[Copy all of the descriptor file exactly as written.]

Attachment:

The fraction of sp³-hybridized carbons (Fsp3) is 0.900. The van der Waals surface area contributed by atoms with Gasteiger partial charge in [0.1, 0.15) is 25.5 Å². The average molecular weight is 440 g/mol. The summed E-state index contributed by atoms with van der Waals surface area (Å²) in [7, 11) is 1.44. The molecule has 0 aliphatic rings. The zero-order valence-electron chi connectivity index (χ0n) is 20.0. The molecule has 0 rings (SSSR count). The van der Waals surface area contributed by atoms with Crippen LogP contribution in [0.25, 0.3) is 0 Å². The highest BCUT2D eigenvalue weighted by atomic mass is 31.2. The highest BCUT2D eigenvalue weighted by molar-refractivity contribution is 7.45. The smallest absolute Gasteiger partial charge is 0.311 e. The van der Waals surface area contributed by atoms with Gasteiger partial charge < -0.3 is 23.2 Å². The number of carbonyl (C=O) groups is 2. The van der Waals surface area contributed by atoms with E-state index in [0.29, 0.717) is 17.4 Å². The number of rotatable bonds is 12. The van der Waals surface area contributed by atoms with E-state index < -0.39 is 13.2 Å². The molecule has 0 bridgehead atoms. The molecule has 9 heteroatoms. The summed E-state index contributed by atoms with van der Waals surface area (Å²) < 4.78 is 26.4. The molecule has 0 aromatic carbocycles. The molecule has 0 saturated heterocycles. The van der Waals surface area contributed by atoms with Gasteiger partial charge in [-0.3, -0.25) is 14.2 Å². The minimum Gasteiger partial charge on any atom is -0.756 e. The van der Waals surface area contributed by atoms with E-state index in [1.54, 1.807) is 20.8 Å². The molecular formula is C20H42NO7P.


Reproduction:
The fraction of sp³-hybridized carbons (Fsp3) is 0.900. The van der Waals surface area contributed by atoms with Gasteiger partial charge in [0.1, 0.15) is 25.5 Å². The average molecular weight is 440 g/mol. The summed E-state index contributed by atoms with van der Waals surface area (Å²) in [7, 11) is 1.44. The molecule has 0 aliphatic rings. The zero-order valence-electron chi connectivity index (χ0n) is 20.0. The molecule has 0 rings (SSSR count). The van der Waals surface area contributed by atoms with Crippen LogP contribution in [0.25, 0.3) is 0 Å². The highest BCUT2D eigenvalue weighted by atomic mass is 31.2. The highest BCUT2D eigenvalue weighted by molar-refractivity contribution is 7.45. The smallest absolute Gasteiger partial charge is 0.311 e. The van der Waals surface area contributed by atoms with Gasteiger partial charge < -0.3 is 23.2 Å². The number of carbonyl (C=O) groups is 2. The van der Waals surface area contributed by atoms with E-state index in [0.29, 0.717) is 17.4 Å². The number of rotatable bonds is 12. The van der Waals surface area contributed by atoms with E-state index < -0.39 is 13.2 Å². The molecule has 0 bridgehead atoms. The molecule has 9 heteroatoms. The summed E-state index contributed by atoms with van der Waals surface area (Å²) < 4.78 is 26.4. The molecule has 0 aromatic carbocycles. The molecule has 0 saturated heterocycles. The van der Waals surface area contributed by atoms with Gasteiger partial charge in [-0.3, -0.25) is 14.2 Å². The minimum Gasteiger partial charge on any atom is -0.756 e. The van der Waals surface area contributed by atoms with E-state index in [1.54, 1.807) is 20.8 Å². The molecular formula is C20H42NO7P.